of his having written for him a pamphlet against Sir Charles Hanbury Williams, who, Mr. Hervey imagined, was the authour of an attack upon him; but that it was afterwards discovered to be the work of a garreteer1, who wrote "The Fool:" the pamphlet, therefore, against Sir Charles was not printed.

In February, 1767, there happened one of the most remarkable incidents of Johnson's life, which gratified his monarchical enthusiasm, and which he loved to relate with all its circumstances, when requested by his friends. This was his being honoured by a private conversation with his majesty in the library at the queen's house. He had frequently visited those splendid rooms, and noble collection of books 2, which he used to say was more numerous and curious than he supposed any person could have made in the time which the king had employed. Mr. Barnard, the librarian, took care that he should have every accommodation that could contribute to his ease and convenience, while indulging his literary taste in that place; so that he had here a very agreeable resource at leisure hours.

His majesty having been informed of his occasional visits, was pleased to signify a desire that he should

of her whatsoever. She is now keeping forcible possession of my house, to which I never did invite or thought of inviting her in all my life.-THOMAS HERVEY." He afterwards proceeded further, and commenced a suit against his lady for jactitation of marriage, which finally ended in his discomfiture. Johnson, as we shall see hereafter, characterized his friend, Tom Hervey, as he had already done (ante, vol. i. p. 76.) his brother Henry, as very vicious. Alas! it is but too probable, that both were disordered in mind, and that what was called vice was, in truth, disease, and required a madhouse rather than a prison.Ep.1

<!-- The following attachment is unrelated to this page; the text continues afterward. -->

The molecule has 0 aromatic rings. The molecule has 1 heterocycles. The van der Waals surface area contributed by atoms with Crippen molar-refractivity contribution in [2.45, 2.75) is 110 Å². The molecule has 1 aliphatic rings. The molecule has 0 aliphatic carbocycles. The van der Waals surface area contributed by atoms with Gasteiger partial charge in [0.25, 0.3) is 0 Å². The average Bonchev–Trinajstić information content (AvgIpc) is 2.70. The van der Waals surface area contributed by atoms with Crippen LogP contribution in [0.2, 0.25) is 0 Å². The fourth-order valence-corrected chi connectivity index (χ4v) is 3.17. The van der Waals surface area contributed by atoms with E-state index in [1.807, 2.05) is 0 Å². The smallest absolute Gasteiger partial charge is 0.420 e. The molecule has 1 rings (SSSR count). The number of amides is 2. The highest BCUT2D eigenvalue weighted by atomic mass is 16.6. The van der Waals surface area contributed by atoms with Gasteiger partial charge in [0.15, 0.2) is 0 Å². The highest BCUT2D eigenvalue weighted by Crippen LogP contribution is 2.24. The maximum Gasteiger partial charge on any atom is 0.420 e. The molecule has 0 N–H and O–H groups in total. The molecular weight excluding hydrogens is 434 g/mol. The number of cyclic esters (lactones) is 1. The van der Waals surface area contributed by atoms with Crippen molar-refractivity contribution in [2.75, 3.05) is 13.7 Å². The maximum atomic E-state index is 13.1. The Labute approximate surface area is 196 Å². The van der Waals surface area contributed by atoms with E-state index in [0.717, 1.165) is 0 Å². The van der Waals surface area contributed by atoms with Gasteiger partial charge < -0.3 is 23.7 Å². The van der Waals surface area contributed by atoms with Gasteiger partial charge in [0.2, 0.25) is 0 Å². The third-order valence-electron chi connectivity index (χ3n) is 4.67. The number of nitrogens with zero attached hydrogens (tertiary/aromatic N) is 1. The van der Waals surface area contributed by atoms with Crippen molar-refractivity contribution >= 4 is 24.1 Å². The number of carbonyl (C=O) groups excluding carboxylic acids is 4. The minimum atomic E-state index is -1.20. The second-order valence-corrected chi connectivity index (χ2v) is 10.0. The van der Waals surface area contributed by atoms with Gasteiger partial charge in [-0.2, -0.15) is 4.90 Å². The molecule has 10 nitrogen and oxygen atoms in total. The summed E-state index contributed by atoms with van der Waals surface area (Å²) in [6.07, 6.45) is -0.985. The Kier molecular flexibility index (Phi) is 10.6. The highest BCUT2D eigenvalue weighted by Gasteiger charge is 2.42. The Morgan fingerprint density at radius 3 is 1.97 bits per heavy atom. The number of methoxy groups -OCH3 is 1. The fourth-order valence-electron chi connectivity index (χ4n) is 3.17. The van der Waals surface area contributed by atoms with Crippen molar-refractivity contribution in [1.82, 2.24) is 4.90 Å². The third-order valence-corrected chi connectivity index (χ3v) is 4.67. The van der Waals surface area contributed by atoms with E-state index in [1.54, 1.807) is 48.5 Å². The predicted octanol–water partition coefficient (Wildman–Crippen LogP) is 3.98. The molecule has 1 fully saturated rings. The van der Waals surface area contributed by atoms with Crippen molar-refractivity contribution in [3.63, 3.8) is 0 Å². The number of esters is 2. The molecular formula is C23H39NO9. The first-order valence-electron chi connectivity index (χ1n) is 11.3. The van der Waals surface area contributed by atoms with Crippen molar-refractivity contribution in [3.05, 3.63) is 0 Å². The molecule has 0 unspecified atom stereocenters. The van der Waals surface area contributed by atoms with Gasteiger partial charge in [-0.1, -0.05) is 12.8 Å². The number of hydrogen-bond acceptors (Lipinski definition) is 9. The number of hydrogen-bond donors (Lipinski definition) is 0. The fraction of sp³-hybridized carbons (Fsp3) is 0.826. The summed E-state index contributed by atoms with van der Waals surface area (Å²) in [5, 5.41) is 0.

[Some curiosity would naturally be felt as to who the garreteer was, who wrote a pamphlet, which was attributed to Sir C. H. Williams, the wittiest man of his day, and to answer which, the wild and sarcastic genius of Hervey required the assistance of Dr. Johnson. His name was William Horsley, but his acknowledged works are poor productions.-ED.]

2 Dr. Johnson had the honour of contributing his assistance towards the formation of this library; for I have read a long letter from him to Mr. Barnard, giving the most masterly instructions on the subject. I wished much to have gratified my readers with the perusal of this letter, and have reason to think that his majesty would have been graciously pleased to permit its publication; but Mr. Barnard, to whom I applied, declined it "on his own account."